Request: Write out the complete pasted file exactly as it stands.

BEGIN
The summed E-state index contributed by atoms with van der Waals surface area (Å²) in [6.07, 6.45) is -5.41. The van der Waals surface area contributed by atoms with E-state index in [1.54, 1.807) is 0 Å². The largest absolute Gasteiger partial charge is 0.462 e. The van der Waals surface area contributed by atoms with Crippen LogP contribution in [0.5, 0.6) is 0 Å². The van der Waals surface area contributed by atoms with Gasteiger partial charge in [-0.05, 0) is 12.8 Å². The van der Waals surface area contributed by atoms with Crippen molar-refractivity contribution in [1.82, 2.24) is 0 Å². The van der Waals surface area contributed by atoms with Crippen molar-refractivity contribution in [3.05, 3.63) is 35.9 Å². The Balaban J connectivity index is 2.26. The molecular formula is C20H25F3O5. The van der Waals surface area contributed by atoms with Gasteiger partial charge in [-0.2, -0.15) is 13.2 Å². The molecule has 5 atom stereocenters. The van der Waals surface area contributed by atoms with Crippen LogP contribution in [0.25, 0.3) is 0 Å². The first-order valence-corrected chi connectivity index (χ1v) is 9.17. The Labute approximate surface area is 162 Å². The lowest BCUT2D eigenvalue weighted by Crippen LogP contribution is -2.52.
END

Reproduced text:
The summed E-state index contributed by atoms with van der Waals surface area (Å²) in [6.07, 6.45) is -5.41. The van der Waals surface area contributed by atoms with E-state index in [1.54, 1.807) is 0 Å². The largest absolute Gasteiger partial charge is 0.462 e. The van der Waals surface area contributed by atoms with Crippen LogP contribution in [0.5, 0.6) is 0 Å². The van der Waals surface area contributed by atoms with Gasteiger partial charge in [-0.05, 0) is 12.8 Å². The van der Waals surface area contributed by atoms with Crippen molar-refractivity contribution in [1.82, 2.24) is 0 Å². The van der Waals surface area contributed by atoms with Crippen molar-refractivity contribution in [3.05, 3.63) is 35.9 Å². The Balaban J connectivity index is 2.26. The molecular formula is C20H25F3O5. The van der Waals surface area contributed by atoms with Gasteiger partial charge in [-0.2, -0.15) is 13.2 Å². The molecule has 5 atom stereocenters. The van der Waals surface area contributed by atoms with Crippen LogP contribution in [0.25, 0.3) is 0 Å². The first-order valence-corrected chi connectivity index (χ1v) is 9.17. The Labute approximate surface area is 162 Å². The lowest BCUT2D eigenvalue weighted by Crippen LogP contribution is -2.52.